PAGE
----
“When I went back to Cape Town after 40 years, I noticed the snobbery was still there. They’d rather listen to Michael Jackson! Man, what the hell! The old people’s music, it’s an art. It’s incredible, that music is going to live forever because of musicians like Dollar Brand, Alvin Dyers, Robbie Jansen.
“I have been so busy with jazz, I’ve been neglecting this. But it is not too late.”
Harold has a high regard for what Dollar Brand did for ghoema.
“Dollar mixed jazz and ghoema. When he went to New York and elsewhere overseas, he told me he could go to clubs and play ghoema all night and people enjoyed it. He does it he’s way, but it’s a very good combination.”
Harold is now pre-occupied with finishing his life story. He has about 300 pages or so “of scribbles” to finish it off.
His biggest dilemma is what to include and what to dump. He says it is necessary to acknowledge people who played with him, like his cousin Kenny, pianists Henry February and Arthur Gillies, Durban drummer Gamby George and Bryan Abrahams, a Cape Town drummer now living in Melbourne.
Home is Karlskrone in Sweden (now he speaks better Swedish than English) but a part of his heart will always be in Cape Town. He has three daughters and a son from first marriage, named after Ornette.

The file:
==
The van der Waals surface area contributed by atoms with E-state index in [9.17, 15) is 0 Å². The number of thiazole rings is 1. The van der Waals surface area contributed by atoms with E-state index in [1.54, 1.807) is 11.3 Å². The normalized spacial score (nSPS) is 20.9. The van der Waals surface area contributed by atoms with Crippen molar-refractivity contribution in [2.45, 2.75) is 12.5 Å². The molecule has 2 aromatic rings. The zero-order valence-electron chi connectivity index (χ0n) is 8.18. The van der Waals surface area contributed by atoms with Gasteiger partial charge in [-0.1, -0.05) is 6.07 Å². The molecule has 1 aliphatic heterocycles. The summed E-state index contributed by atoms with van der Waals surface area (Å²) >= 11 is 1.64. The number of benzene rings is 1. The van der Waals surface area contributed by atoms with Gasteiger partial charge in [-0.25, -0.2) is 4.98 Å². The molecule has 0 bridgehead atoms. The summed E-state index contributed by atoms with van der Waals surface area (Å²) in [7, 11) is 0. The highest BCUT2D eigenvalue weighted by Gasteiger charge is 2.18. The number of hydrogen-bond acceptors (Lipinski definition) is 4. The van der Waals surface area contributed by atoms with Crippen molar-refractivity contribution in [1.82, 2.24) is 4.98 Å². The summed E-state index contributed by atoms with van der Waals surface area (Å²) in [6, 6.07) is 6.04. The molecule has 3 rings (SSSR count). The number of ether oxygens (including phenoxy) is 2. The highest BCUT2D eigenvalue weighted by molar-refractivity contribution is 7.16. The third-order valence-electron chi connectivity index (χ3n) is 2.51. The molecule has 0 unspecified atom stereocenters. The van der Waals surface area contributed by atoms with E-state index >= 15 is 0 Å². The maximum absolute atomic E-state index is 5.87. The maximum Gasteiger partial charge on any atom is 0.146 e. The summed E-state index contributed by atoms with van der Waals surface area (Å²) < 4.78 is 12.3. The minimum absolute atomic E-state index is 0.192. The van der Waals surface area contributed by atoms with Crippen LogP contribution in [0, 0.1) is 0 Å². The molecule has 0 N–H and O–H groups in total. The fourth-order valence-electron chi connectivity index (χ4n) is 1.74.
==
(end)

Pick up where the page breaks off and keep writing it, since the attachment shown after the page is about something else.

“My daughters play the violin and cello and they all play in the same symphony orchestra. I have played with them and I’ve a lot of funny stories to tell about that, but they will scold me like hell. I get told: ‘hey Dad, you think you know everything’.”
Harold says his health “is perfect, and I’m playing like a devil”. In December last year he played a number of gigs in Melbourne. By the time he got home in January there was a message for him from Maurice Gawronsky to say that there were gigs for him in Cape Town.
So, Cape Town will be blessed by at least four gigs featuring Harold’s Swedish group (see inset).
Make the most of it Cape Town. Harold says candidly he wants to do these things before he gets too old and starts forgetting.
Back in 1950 he was featured in The Post newspaper, playing his clarinet, as a star of the future. He hasn’t had a bad run by anyone’s standards.
All photographs sourced with permission from Harold Jefta.